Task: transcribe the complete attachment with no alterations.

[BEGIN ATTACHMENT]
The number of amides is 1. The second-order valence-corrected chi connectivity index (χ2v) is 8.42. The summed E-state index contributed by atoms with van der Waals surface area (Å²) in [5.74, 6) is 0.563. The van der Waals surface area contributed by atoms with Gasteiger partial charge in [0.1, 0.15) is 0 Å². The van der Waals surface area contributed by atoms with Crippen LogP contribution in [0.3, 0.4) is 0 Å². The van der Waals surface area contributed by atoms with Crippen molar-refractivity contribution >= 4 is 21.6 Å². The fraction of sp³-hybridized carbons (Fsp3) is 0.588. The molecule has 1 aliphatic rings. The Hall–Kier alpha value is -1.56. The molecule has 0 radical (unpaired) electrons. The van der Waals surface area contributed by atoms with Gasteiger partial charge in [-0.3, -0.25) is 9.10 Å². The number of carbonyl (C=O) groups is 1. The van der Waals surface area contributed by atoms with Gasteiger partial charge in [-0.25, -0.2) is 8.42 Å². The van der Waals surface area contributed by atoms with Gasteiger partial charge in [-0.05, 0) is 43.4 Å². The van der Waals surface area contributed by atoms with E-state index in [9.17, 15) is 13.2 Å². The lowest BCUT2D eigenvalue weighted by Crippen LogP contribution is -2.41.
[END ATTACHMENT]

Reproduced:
The number of amides is 1. The second-order valence-corrected chi connectivity index (χ2v) is 8.42. The summed E-state index contributed by atoms with van der Waals surface area (Å²) in [5.74, 6) is 0.563. The van der Waals surface area contributed by atoms with Gasteiger partial charge in [0.1, 0.15) is 0 Å². The van der Waals surface area contributed by atoms with Crippen LogP contribution in [0.3, 0.4) is 0 Å². The van der Waals surface area contributed by atoms with Crippen molar-refractivity contribution >= 4 is 21.6 Å². The fraction of sp³-hybridized carbons (Fsp3) is 0.588. The molecule has 1 aliphatic rings. The Hall–Kier alpha value is -1.56. The molecule has 0 radical (unpaired) electrons. The van der Waals surface area contributed by atoms with Gasteiger partial charge in [-0.3, -0.25) is 9.10 Å². The number of carbonyl (C=O) groups is 1. The van der Waals surface area contributed by atoms with Gasteiger partial charge in [-0.25, -0.2) is 8.42 Å². The van der Waals surface area contributed by atoms with Gasteiger partial charge in [-0.05, 0) is 43.4 Å². The van der Waals surface area contributed by atoms with E-state index in [9.17, 15) is 13.2 Å². The lowest BCUT2D eigenvalue weighted by Crippen LogP contribution is -2.41.